Some general structural advice regarding framing your essay in the more general context of ‘production design’ – by way of introduction to your specific case-study (i.e. the movie or game of choice), you’ll need to demonstrate your understanding of the purpose of production design/designers in enshrining certain ‘narrative values’ within the look of the production; you should discuss the general aims/objectives/definitions of production design – see below:

    “Before designing anything, the designer develops a "design concept," an overarching metaphor for the film's appearance that governs individual choices. This "concept" may or may not be established in conjunction with the director. Once settled upon, however, it structures all decisions made, helping the art staff to give an individual film visual distinction.”
    Read more: http://www.filmreference.com/encyclopedia/Independent-Film-Road-Movies/Production-Design.html#ixzz0WRjZ6wTX

    You’ll find alternative definitions that you may want to include, but your following analysis of your chosen exemplar should be an in-depth discussion of that ‘overarching metaphor’ that organizes all the various components of the production’s design; you need to be looking for recurring motifs, colour values, use of space, set-design etc. that, collectively, create ‘the look’ and be able to talk insightfully about the narrative contribution of ‘the look’ – i.e. – how does it assist in the audience’s understanding of the narrative or thematic framework.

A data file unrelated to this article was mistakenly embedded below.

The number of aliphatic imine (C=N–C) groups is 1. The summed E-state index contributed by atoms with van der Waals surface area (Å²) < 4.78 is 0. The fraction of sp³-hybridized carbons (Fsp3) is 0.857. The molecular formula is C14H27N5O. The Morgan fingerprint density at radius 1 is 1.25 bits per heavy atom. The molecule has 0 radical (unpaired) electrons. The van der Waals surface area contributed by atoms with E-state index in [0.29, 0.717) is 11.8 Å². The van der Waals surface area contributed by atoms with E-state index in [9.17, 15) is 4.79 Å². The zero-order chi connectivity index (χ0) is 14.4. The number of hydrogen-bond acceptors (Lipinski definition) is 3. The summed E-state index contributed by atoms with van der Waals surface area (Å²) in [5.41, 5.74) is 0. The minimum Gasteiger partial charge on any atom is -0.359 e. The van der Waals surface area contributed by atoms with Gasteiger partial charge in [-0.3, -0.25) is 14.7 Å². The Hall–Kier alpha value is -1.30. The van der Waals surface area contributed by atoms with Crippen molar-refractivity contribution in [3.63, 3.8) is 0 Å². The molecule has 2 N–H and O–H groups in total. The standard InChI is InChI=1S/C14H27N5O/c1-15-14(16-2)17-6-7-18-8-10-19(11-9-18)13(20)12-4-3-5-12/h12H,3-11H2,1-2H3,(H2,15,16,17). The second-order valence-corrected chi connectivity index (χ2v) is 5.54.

IMPORTANT; try and think of your written assignments as ‘complete worlds’ – i.e., that they must contain all information necessary for your reader to follow your discussion coherently. Never presume prior knowledge on the behalf of your reader; do not, for instance, presume that your reader understands or is familiar with ‘Production Design’ – you always need to define your terms WITHIN the essay; likewise with films and games; give their release date, their director etc. Use footnotes to give definitions or information that would otherwise interrupt flow of argument; for instance, if you don’t want to pause rhythm of sentence by giving reader additional information about a particular artist or designer, use a footnote to put this data into the ‘margins’ of the discussion. On Word, goto to Insert and then ‘Footnote’ to install footnote at bottom of page.

    AVOID DESCRIPTION – obviously, you will need to give some plot details to contextualise the scenes you want to discuss, but I don’t want a blow-by-blow account of the game/film; give a brief précis and get on with the ANALYSIS.

    Below is a list of useful websites; use them in addition to other sources of reference (books, docs, making ofs) to SUPPORT your observations; you need to gather EVIDENCE to corroborate with your analysis. GENERIC observations (i.e. ‘stating the bloody obvious’) are to be avoided at all costs. Tell me something I DON’T know!



    The gloves are coming off; the brief asks you to produce 1,500 words… and that’s what want; shortfall assignments will be penalized accordingly – or failed.

    Good Luck! ☺